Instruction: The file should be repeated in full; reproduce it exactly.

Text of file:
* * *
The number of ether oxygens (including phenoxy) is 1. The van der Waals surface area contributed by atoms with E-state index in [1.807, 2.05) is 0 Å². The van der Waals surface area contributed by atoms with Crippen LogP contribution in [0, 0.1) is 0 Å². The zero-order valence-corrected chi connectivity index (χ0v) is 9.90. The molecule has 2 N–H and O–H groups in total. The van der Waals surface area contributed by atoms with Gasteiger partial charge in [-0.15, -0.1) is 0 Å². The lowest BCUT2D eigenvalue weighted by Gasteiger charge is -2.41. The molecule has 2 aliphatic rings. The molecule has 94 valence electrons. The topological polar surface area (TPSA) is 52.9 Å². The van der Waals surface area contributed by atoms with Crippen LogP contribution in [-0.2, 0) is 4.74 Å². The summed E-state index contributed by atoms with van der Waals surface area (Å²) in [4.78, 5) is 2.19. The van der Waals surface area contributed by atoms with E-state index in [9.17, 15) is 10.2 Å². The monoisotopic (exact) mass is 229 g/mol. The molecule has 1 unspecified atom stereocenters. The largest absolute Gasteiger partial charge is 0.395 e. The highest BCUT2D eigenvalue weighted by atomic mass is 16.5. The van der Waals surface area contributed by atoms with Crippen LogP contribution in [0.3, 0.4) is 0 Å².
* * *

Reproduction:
The number of ether oxygens (including phenoxy) is 1. The van der Waals surface area contributed by atoms with E-state index in [1.807, 2.05) is 0 Å². The van der Waals surface area contributed by atoms with Crippen LogP contribution in [0, 0.1) is 0 Å². The zero-order valence-corrected chi connectivity index (χ0v) is 9.90. The molecule has 2 N–H and O–H groups in total. The van der Waals surface area contributed by atoms with Gasteiger partial charge in [-0.15, -0.1) is 0 Å². The lowest BCUT2D eigenvalue weighted by Gasteiger charge is -2.41. The molecule has 2 aliphatic rings. The molecule has 94 valence electrons. The topological polar surface area (TPSA) is 52.9 Å². The van der Waals surface area contributed by atoms with Crippen LogP contribution in [-0.2, 0) is 4.74 Å². The summed E-state index contributed by atoms with van der Waals surface area (Å²) in [4.78, 5) is 2.19. The van der Waals surface area contributed by atoms with E-state index in [9.17, 15) is 10.2 Å². The monoisotopic (exact) mass is 229 g/mol. The molecule has 1 unspecified atom stereocenters. The largest absolute Gasteiger partial charge is 0.395 e. The highest BCUT2D eigenvalue weighted by atomic mass is 16.5. The van der Waals surface area contributed by atoms with Crippen LogP contribution in [0.3, 0.4) is 0 Å².